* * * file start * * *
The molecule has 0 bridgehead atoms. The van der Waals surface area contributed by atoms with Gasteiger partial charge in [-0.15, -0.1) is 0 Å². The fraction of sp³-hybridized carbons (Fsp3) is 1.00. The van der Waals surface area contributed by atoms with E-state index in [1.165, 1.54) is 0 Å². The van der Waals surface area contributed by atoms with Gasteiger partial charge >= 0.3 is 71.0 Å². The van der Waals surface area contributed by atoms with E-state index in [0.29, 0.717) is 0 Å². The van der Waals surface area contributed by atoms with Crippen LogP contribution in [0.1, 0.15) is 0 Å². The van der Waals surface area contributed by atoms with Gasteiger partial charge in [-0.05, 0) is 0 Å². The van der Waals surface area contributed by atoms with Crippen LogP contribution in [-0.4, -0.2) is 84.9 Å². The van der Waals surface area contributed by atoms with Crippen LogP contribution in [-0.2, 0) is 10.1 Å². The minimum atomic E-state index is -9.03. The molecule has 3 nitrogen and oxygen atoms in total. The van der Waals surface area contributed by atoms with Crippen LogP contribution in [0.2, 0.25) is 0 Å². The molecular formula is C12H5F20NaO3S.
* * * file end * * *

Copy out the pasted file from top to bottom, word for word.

The molecule has 0 bridgehead atoms. The van der Waals surface area contributed by atoms with Gasteiger partial charge in [-0.15, -0.1) is 0 Å². The fraction of sp³-hybridized carbons (Fsp3) is 1.00. The van der Waals surface area contributed by atoms with E-state index in [1.165, 1.54) is 0 Å². The van der Waals surface area contributed by atoms with Gasteiger partial charge >= 0.3 is 71.0 Å². The van der Waals surface area contributed by atoms with E-state index in [0.29, 0.717) is 0 Å². The van der Waals surface area contributed by atoms with Crippen LogP contribution in [0.1, 0.15) is 0 Å². The van der Waals surface area contributed by atoms with Gasteiger partial charge in [-0.05, 0) is 0 Å². The van der Waals surface area contributed by atoms with Crippen LogP contribution in [-0.4, -0.2) is 84.9 Å². The van der Waals surface area contributed by atoms with Crippen LogP contribution in [-0.2, 0) is 10.1 Å². The minimum atomic E-state index is -9.03. The molecule has 3 nitrogen and oxygen atoms in total. The van der Waals surface area contributed by atoms with Crippen LogP contribution in [0.2, 0.25) is 0 Å². The molecular formula is C12H5F20NaO3S.